Long-time transplant coordinator enjoys one last pitch in

We are IU Health

January 09, 2020

She was born at IU Health Methodist Hospital and has spent the last 40 years dedicating her career to the patients in her care. Now Josephine “Cissy” Brents is starting a new chapter.

By IU Health Senior Journalist T.J. Banes, tfender1@iuhealth.org

It’s a joke among her IU Health transplant team members that Josephine “Cissy” Brents started working at IU Health the moment she was born at Methodist Hospital.

In reality, she started her career 40 years ago and has spent most of her career helping patients navigate the course of organ transplantation. She was there with a woman who received a new kidney from her out-of-state niece; she was there when Dr. William Goggins performed his 2,000th kidney transplant. This month she ends her career at IU Health. To celebrate her retirement, her coworkers recently joined together for “one last pitch-in.”

She was a student at Arlington High School working in the school nurse’s office when her course was set. It wasn’t a course specific to a hospital setting but more of a course set toward caregiving.

“Cissy was my mentor when I started in transplant in 2001 and a true friend. I want to thank her for sharing her wisdom in transplant, patient care and spirituality. She is a Certified Clinical Transplant Coordinator, which required much preparation to sit for the exam and continued dedication to maintain her certification throughout the years. She was a team player in every sense of the word and she was always looking out for others,” said team member Kelly Coffey.

“Besides the fact that she is the sweetest and kindness person I know, Cissy is also very IT savvy. She’s a jack-of-all-trades and will be missed,” said another team member Tina Ray, who has worked with Brents about nine years.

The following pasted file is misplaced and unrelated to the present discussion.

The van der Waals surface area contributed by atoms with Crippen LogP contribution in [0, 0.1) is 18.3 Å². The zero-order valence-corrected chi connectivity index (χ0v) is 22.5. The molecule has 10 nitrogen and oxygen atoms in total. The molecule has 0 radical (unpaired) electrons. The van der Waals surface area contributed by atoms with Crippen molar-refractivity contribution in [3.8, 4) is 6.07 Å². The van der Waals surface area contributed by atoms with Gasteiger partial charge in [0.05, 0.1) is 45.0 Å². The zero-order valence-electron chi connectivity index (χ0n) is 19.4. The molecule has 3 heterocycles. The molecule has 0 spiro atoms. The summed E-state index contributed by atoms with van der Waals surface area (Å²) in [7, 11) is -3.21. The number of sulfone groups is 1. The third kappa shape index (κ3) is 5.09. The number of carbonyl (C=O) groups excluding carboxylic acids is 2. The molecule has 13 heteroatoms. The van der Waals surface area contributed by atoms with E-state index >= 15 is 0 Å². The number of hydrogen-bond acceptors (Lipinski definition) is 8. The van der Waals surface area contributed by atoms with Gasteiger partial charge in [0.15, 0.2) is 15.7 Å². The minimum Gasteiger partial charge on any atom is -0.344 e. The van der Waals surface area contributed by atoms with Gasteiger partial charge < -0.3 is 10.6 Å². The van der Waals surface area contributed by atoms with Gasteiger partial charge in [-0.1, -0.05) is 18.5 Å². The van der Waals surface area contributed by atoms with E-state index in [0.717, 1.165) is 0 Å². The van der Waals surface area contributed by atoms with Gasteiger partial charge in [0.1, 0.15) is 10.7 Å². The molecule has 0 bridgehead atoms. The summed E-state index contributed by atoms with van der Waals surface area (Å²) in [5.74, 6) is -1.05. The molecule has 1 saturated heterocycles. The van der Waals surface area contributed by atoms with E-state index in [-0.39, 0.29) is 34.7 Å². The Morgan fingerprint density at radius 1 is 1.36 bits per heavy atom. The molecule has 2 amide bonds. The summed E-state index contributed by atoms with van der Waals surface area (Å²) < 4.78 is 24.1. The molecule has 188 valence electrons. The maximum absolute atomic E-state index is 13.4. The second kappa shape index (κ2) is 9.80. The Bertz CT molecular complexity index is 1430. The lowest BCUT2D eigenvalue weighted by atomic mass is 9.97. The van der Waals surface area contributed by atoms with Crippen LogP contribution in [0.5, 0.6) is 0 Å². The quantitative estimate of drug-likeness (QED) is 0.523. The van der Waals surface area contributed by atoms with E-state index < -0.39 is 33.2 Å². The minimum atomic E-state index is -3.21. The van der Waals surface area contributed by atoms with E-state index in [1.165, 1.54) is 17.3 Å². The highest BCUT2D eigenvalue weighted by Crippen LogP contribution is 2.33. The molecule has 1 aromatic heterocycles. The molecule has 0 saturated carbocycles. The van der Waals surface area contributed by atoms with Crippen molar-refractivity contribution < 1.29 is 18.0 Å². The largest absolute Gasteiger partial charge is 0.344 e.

“When I first came to IU Health she was my preceptor and she said, ‘stick with me,’” said Christine Moby, who followed Brents as a transplant coordinator. “When she moved to another department I followed her. We aren’t just co-workers; we’re friends. We’ve gone to church together, dinner together and the Indy 500 together.”

Brents started at IU Health as a student nurse in 1979 and has worked on the renal floor and dialysis at both Methodist and University Hospitals. She also spent six years in the Air Force Reserves. One of the highlights was attending a weeklong Combat Casualty Care course with the Army, Marines, National Guard and Navy. She went to yearly training and spent time in Germany and Florida, training medical technicians. Also while working at IU Health, she took on the role as assistant worship leader at her church and began working toward her Masters in Divinity.

What will she do in her retirement?

“I hope to finish that Masters of Divinity,” said Brents. She also plans to enjoy some carefree days with her husband Mark Brents.

Share This Story

Tags

Related Services

Transplant

If facing end-stage organ failure, a kidney, pancreas, liver, lung, intestine or heart transplant will help you embrace life again.